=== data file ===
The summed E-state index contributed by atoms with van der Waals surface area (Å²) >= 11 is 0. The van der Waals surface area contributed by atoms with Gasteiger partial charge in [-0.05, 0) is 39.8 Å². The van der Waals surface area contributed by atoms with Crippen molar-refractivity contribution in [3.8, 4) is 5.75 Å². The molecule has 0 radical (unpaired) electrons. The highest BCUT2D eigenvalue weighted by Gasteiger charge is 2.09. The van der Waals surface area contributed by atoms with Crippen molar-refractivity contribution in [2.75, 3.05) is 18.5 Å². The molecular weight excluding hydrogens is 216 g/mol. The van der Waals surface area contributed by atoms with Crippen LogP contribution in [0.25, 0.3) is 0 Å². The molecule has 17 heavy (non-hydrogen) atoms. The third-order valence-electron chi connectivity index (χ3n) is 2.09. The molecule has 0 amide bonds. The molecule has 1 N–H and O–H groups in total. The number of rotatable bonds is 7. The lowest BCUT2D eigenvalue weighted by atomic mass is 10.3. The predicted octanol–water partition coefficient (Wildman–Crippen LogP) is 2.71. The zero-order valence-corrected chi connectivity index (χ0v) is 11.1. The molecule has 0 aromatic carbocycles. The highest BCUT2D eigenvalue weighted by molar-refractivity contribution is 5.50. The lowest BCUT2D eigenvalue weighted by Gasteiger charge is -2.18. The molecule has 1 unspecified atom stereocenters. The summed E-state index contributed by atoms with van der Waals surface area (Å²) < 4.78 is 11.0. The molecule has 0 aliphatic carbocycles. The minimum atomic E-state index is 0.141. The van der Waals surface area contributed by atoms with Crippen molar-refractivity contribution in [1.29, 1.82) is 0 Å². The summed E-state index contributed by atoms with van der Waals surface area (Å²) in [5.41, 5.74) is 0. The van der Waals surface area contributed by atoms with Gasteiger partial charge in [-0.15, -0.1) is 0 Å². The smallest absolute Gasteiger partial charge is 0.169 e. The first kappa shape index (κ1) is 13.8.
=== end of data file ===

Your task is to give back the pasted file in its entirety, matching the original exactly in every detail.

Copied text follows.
The summed E-state index contributed by atoms with van der Waals surface area (Å²) >= 11 is 0. The van der Waals surface area contributed by atoms with Gasteiger partial charge in [-0.05, 0) is 39.8 Å². The van der Waals surface area contributed by atoms with Crippen molar-refractivity contribution in [3.8, 4) is 5.75 Å². The molecule has 0 radical (unpaired) electrons. The highest BCUT2D eigenvalue weighted by Gasteiger charge is 2.09. The van der Waals surface area contributed by atoms with Crippen molar-refractivity contribution in [2.75, 3.05) is 18.5 Å². The molecular weight excluding hydrogens is 216 g/mol. The van der Waals surface area contributed by atoms with Crippen LogP contribution in [0.25, 0.3) is 0 Å². The molecule has 17 heavy (non-hydrogen) atoms. The third-order valence-electron chi connectivity index (χ3n) is 2.09. The molecule has 0 amide bonds. The molecule has 1 N–H and O–H groups in total. The number of rotatable bonds is 7. The lowest BCUT2D eigenvalue weighted by atomic mass is 10.3. The predicted octanol–water partition coefficient (Wildman–Crippen LogP) is 2.71. The zero-order valence-corrected chi connectivity index (χ0v) is 11.1. The molecule has 0 aromatic carbocycles. The highest BCUT2D eigenvalue weighted by molar-refractivity contribution is 5.50. The lowest BCUT2D eigenvalue weighted by Gasteiger charge is -2.18. The molecule has 1 unspecified atom stereocenters. The summed E-state index contributed by atoms with van der Waals surface area (Å²) < 4.78 is 11.0. The molecule has 0 aliphatic carbocycles. The minimum atomic E-state index is 0.141. The van der Waals surface area contributed by atoms with Crippen molar-refractivity contribution in [1.29, 1.82) is 0 Å². The summed E-state index contributed by atoms with van der Waals surface area (Å²) in [5.41, 5.74) is 0. The van der Waals surface area contributed by atoms with Gasteiger partial charge in [-0.15, -0.1) is 0 Å². The smallest absolute Gasteiger partial charge is 0.169 e. The first kappa shape index (κ1) is 13.8.